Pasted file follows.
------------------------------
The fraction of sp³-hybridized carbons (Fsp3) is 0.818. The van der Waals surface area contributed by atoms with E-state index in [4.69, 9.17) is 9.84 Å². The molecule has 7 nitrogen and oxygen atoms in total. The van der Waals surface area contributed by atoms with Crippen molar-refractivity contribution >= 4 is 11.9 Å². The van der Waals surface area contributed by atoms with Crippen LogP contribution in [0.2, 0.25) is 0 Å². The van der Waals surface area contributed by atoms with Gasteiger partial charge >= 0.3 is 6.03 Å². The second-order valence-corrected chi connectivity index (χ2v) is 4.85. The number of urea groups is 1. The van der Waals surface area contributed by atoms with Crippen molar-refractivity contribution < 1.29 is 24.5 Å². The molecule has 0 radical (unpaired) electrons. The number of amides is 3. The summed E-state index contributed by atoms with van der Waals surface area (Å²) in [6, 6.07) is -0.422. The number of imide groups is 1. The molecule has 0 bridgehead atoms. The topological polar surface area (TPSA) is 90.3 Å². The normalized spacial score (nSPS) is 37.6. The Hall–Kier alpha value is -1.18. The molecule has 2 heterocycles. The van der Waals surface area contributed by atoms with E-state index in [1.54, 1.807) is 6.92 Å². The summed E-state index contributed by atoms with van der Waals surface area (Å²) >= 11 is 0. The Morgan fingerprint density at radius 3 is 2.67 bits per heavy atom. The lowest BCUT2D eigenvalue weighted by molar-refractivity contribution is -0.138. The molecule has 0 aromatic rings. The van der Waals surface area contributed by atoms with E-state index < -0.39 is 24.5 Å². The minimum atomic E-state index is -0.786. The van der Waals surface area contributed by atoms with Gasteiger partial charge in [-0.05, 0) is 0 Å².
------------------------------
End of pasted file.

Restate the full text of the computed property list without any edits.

The fraction of sp³-hybridized carbons (Fsp3) is 0.818. The van der Waals surface area contributed by atoms with E-state index in [4.69, 9.17) is 9.84 Å². The molecule has 7 nitrogen and oxygen atoms in total. The van der Waals surface area contributed by atoms with Crippen molar-refractivity contribution >= 4 is 11.9 Å². The van der Waals surface area contributed by atoms with Crippen LogP contribution in [0.2, 0.25) is 0 Å². The van der Waals surface area contributed by atoms with Gasteiger partial charge >= 0.3 is 6.03 Å². The second-order valence-corrected chi connectivity index (χ2v) is 4.85. The number of urea groups is 1. The van der Waals surface area contributed by atoms with Crippen molar-refractivity contribution < 1.29 is 24.5 Å². The molecule has 0 radical (unpaired) electrons. The number of amides is 3. The summed E-state index contributed by atoms with van der Waals surface area (Å²) in [6, 6.07) is -0.422. The number of imide groups is 1. The molecule has 0 bridgehead atoms. The topological polar surface area (TPSA) is 90.3 Å². The normalized spacial score (nSPS) is 37.6. The Hall–Kier alpha value is -1.18. The molecule has 2 heterocycles. The van der Waals surface area contributed by atoms with E-state index in [1.54, 1.807) is 6.92 Å². The summed E-state index contributed by atoms with van der Waals surface area (Å²) >= 11 is 0. The Morgan fingerprint density at radius 3 is 2.67 bits per heavy atom. The lowest BCUT2D eigenvalue weighted by molar-refractivity contribution is -0.138. The molecule has 0 aromatic rings. The van der Waals surface area contributed by atoms with E-state index < -0.39 is 24.5 Å². The minimum atomic E-state index is -0.786. The van der Waals surface area contributed by atoms with Gasteiger partial charge in [-0.05, 0) is 0 Å².